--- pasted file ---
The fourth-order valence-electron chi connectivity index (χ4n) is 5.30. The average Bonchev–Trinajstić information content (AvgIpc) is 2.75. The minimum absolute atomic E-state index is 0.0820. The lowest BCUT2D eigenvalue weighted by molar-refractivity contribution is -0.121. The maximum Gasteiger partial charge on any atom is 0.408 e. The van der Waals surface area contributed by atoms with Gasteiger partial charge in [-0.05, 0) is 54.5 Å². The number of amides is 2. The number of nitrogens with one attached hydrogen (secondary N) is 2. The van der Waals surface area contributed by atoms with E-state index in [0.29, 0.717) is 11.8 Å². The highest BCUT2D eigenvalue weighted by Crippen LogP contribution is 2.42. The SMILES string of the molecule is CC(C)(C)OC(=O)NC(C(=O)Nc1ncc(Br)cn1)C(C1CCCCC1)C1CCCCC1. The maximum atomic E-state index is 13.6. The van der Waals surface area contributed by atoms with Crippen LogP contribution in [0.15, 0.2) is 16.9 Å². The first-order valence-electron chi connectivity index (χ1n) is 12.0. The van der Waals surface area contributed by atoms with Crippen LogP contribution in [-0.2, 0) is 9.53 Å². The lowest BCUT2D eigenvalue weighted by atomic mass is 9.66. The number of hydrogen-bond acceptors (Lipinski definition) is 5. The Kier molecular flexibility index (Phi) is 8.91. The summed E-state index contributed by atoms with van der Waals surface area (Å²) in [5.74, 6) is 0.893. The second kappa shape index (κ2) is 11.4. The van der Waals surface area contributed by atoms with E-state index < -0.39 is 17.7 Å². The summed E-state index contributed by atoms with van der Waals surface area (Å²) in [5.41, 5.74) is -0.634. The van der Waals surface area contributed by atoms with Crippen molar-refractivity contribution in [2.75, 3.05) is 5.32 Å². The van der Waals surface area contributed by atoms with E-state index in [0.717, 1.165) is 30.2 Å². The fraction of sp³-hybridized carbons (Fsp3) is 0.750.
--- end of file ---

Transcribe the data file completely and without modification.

The fourth-order valence-electron chi connectivity index (χ4n) is 5.30. The average Bonchev–Trinajstić information content (AvgIpc) is 2.75. The minimum absolute atomic E-state index is 0.0820. The lowest BCUT2D eigenvalue weighted by molar-refractivity contribution is -0.121. The maximum Gasteiger partial charge on any atom is 0.408 e. The van der Waals surface area contributed by atoms with Gasteiger partial charge in [-0.05, 0) is 54.5 Å². The number of amides is 2. The number of nitrogens with one attached hydrogen (secondary N) is 2. The van der Waals surface area contributed by atoms with E-state index in [0.29, 0.717) is 11.8 Å². The highest BCUT2D eigenvalue weighted by Crippen LogP contribution is 2.42. The SMILES string of the molecule is CC(C)(C)OC(=O)NC(C(=O)Nc1ncc(Br)cn1)C(C1CCCCC1)C1CCCCC1. The maximum atomic E-state index is 13.6. The van der Waals surface area contributed by atoms with Crippen LogP contribution in [0.15, 0.2) is 16.9 Å². The first-order valence-electron chi connectivity index (χ1n) is 12.0. The van der Waals surface area contributed by atoms with Crippen LogP contribution in [-0.2, 0) is 9.53 Å². The lowest BCUT2D eigenvalue weighted by atomic mass is 9.66. The number of hydrogen-bond acceptors (Lipinski definition) is 5. The Kier molecular flexibility index (Phi) is 8.91. The summed E-state index contributed by atoms with van der Waals surface area (Å²) in [5.74, 6) is 0.893. The second kappa shape index (κ2) is 11.4. The van der Waals surface area contributed by atoms with E-state index < -0.39 is 17.7 Å². The summed E-state index contributed by atoms with van der Waals surface area (Å²) in [5.41, 5.74) is -0.634. The van der Waals surface area contributed by atoms with Crippen molar-refractivity contribution in [2.75, 3.05) is 5.32 Å². The van der Waals surface area contributed by atoms with E-state index in [0.717, 1.165) is 30.2 Å². The fraction of sp³-hybridized carbons (Fsp3) is 0.750.